You’ve worked four shifts in a row, the last two short-staffed. Your patients oozed body fluids that no human should ever see. The traffic was horrendous getting home. You’ve fixed dinner and put the kids to bed, and now your husband thinks it’s couple time: He wants to have sex.
In a perfect world, you’d be thrilled to participate in a romantic and sexual evening with your partner—but in a perfect world, you wouldn’t be nursing desperately ill patients, you wouldn’t have had to work short-staffed and someone else would have made dinner for you while fixing up your house.
The reality is you likely don’t feel very sexy. You may respond to your husband’s advances, but your heart may not be in it. Could your stress from work, from life, be affecting your sex drive? Regardless of the reasons why sex may not be at the top of your to-do list if you’re stressed, anxious or in pain, sex can be—and often is—an excellent stress reliever and has great health benefits.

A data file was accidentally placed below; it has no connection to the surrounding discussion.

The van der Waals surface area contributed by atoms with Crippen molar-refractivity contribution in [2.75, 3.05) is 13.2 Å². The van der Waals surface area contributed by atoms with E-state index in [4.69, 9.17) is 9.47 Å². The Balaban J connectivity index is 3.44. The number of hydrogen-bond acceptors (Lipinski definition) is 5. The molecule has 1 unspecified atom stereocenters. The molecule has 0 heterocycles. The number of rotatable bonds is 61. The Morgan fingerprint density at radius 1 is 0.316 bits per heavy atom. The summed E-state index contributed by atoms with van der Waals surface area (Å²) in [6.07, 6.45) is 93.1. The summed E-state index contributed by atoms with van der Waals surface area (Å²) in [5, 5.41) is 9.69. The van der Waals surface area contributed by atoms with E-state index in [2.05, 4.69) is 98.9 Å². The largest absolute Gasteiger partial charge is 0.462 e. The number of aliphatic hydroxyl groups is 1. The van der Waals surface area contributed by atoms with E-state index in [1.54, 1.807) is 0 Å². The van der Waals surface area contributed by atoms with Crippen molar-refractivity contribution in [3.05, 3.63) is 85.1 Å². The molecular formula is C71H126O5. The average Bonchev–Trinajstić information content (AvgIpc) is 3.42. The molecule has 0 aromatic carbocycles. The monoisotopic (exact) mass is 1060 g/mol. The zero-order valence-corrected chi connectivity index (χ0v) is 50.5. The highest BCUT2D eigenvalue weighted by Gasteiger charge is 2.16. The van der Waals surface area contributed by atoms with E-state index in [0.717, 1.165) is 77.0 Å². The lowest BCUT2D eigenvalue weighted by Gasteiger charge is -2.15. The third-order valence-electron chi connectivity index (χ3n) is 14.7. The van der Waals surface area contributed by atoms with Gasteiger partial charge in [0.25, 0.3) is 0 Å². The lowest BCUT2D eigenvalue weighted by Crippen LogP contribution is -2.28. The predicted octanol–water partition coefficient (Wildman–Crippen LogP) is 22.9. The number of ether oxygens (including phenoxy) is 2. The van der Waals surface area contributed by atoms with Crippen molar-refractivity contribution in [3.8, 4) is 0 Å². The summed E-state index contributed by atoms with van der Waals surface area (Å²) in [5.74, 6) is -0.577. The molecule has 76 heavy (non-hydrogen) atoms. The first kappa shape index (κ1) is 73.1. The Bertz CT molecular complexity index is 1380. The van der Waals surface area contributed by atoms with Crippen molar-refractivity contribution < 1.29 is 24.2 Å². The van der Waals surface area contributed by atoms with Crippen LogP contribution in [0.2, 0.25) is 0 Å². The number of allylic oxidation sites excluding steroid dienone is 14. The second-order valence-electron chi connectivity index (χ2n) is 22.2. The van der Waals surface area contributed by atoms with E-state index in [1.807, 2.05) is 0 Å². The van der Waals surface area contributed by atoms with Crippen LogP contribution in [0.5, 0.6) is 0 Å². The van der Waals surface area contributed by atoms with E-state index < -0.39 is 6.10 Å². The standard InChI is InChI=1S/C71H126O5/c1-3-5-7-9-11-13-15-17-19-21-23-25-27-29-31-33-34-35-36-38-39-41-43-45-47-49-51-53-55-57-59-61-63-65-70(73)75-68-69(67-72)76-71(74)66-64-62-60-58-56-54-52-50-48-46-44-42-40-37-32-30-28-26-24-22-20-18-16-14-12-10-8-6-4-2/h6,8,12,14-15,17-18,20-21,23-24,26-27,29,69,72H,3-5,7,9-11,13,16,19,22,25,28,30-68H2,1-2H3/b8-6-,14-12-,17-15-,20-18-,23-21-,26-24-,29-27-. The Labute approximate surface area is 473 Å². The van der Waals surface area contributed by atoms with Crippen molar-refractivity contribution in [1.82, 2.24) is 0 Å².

If you can get yourself in the mood and hand yourself over to the pleasures of sex, here are some of the possible health benefits that may result.
Better blood pressure control
You might not be recommending this to your patients, but a study published in the journal Biological Psychology in 2006 found that people who participated in sexual intercourse had blood pressures that had greater blood pressure reactivity than those who participated in other sexual acts. Another study, from the same journal, found that men and women who were subjected to stressful situations, such as public speaking, had better blood pressure levels if they had been having regular sex than those who had not.